The film also implicitly exposes the powerlessness of individual citizens in a population in dealing with major governmental institutions. Individuals confronting personal losses easily grow disgruntled with their own governments. And the United States is shown to be no exception to this rule, as both Beth and Charles find it near impossible to get their requests heeded. The fact that Charles Horman was ‘executed’ Chilean authorities with the complicity of American diplomats validates citizens’ grievances against governments. As movie reviewer Vincent Canby notes in his article for the New York Times,
“It is the belief of Mr. Costa-Gavras, as well as of Thomas Hauser, the lawyer who wrote the book on which the film is based, that young Mr. Horman was executed by Chilean authorities, probably with the tacit approval of some United States representatives on the scene, because he had knowledge of United States involvement in the military coup that had overthrown the Marxist government of Dr. Salvador Allende Gossens, the Chilean President” (Canby, 1982)
It is a genuine reflection of the merit of the film that it was nominated under several categories in the year’s Academy Awards. It rightly won the award for best Writing Adapted Screenplay and richly deserved nominations in Best Actor (Jack Lemmon), Best Actress (Sissy Spacek) and Best Picture categories. More importantly, it on the Golden Palm award in Cannes Film Festival of the same year. The other technical aspects of the film, such as cinematography or editing are nearly not as perfect. But the strong script line and emphasis on right areas compensate for these small shortcomings.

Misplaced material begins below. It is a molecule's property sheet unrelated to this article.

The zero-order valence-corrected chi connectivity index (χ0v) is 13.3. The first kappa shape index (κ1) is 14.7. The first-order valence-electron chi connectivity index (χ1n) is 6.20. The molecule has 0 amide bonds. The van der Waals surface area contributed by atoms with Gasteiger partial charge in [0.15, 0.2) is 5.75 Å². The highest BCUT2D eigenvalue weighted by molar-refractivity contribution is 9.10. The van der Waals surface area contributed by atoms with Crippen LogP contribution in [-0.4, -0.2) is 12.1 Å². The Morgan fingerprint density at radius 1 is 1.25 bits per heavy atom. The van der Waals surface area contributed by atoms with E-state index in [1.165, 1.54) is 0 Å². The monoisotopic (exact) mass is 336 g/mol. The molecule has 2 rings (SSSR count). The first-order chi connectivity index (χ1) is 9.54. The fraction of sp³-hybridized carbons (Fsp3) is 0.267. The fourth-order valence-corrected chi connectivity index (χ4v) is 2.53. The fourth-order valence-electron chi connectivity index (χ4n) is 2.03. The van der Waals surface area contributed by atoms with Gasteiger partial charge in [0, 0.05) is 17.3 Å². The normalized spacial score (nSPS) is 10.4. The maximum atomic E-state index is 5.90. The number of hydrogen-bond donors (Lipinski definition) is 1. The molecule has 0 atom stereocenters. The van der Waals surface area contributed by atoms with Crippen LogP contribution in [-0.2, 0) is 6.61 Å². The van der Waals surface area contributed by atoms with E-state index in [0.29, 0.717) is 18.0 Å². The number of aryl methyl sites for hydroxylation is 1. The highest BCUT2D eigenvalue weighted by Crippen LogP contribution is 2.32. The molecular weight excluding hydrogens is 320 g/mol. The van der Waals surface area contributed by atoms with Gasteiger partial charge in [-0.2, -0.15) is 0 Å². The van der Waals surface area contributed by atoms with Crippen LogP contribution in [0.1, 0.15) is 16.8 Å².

Movie Review, Missing (1982), NYT Critics’ Pick, ‘MISSING’ BY COSTA-GAVRAS’ By VINCENT CANBY, Published: February 12, 1982, retrieved from < http://movies.nytimes.com/movie/review?res=9507E7D7123BF931A25751C0A964948260> on 25th June, 2011
Missing (1982), A review by Damian Cannon., Copyright © Movie Reviews UK 1997, retrieved from <http://www.film.u-net.com/Movies/Reviews/Missing.html> on 25th June, 2011